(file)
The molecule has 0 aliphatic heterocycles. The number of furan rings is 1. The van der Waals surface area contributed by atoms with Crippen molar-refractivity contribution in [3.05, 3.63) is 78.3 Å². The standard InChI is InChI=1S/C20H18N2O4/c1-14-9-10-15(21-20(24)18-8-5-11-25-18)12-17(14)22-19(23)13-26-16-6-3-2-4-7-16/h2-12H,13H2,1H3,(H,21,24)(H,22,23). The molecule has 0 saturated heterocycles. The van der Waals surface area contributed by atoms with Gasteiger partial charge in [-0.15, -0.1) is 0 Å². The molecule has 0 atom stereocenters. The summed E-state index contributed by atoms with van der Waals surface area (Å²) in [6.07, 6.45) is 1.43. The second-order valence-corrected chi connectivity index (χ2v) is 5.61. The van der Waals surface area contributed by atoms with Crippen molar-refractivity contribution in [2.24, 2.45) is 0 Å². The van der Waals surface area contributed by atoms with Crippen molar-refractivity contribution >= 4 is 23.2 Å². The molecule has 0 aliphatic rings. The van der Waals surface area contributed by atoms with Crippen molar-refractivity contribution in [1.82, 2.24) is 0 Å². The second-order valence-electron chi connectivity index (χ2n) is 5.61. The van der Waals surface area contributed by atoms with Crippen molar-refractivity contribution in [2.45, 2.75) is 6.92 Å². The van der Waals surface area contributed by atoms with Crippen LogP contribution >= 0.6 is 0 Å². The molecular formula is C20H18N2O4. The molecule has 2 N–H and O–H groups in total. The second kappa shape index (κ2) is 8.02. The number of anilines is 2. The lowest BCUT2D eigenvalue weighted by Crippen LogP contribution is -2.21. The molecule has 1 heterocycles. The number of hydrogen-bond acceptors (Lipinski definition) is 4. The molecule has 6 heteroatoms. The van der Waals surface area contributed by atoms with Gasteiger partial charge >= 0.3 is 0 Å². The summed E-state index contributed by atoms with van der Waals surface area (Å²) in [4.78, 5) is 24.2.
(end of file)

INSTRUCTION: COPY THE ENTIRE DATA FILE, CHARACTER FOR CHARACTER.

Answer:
The molecule has 0 aliphatic heterocycles. The number of furan rings is 1. The van der Waals surface area contributed by atoms with Crippen molar-refractivity contribution in [3.05, 3.63) is 78.3 Å². The standard InChI is InChI=1S/C20H18N2O4/c1-14-9-10-15(21-20(24)18-8-5-11-25-18)12-17(14)22-19(23)13-26-16-6-3-2-4-7-16/h2-12H,13H2,1H3,(H,21,24)(H,22,23). The molecule has 0 saturated heterocycles. The van der Waals surface area contributed by atoms with Gasteiger partial charge in [-0.15, -0.1) is 0 Å². The molecule has 0 atom stereocenters. The summed E-state index contributed by atoms with van der Waals surface area (Å²) in [6.07, 6.45) is 1.43. The second-order valence-corrected chi connectivity index (χ2v) is 5.61. The van der Waals surface area contributed by atoms with Crippen molar-refractivity contribution in [2.24, 2.45) is 0 Å². The van der Waals surface area contributed by atoms with Crippen molar-refractivity contribution >= 4 is 23.2 Å². The molecule has 0 aliphatic rings. The van der Waals surface area contributed by atoms with Crippen molar-refractivity contribution in [1.82, 2.24) is 0 Å². The second-order valence-electron chi connectivity index (χ2n) is 5.61. The van der Waals surface area contributed by atoms with Crippen molar-refractivity contribution in [2.45, 2.75) is 6.92 Å². The van der Waals surface area contributed by atoms with Crippen LogP contribution >= 0.6 is 0 Å². The molecular formula is C20H18N2O4. The molecule has 2 N–H and O–H groups in total. The second kappa shape index (κ2) is 8.02. The number of anilines is 2. The lowest BCUT2D eigenvalue weighted by Crippen LogP contribution is -2.21. The molecule has 1 heterocycles. The number of hydrogen-bond acceptors (Lipinski definition) is 4. The molecule has 6 heteroatoms. The van der Waals surface area contributed by atoms with Gasteiger partial charge >= 0.3 is 0 Å². The summed E-state index contributed by atoms with van der Waals surface area (Å²) in [4.78, 5) is 24.2.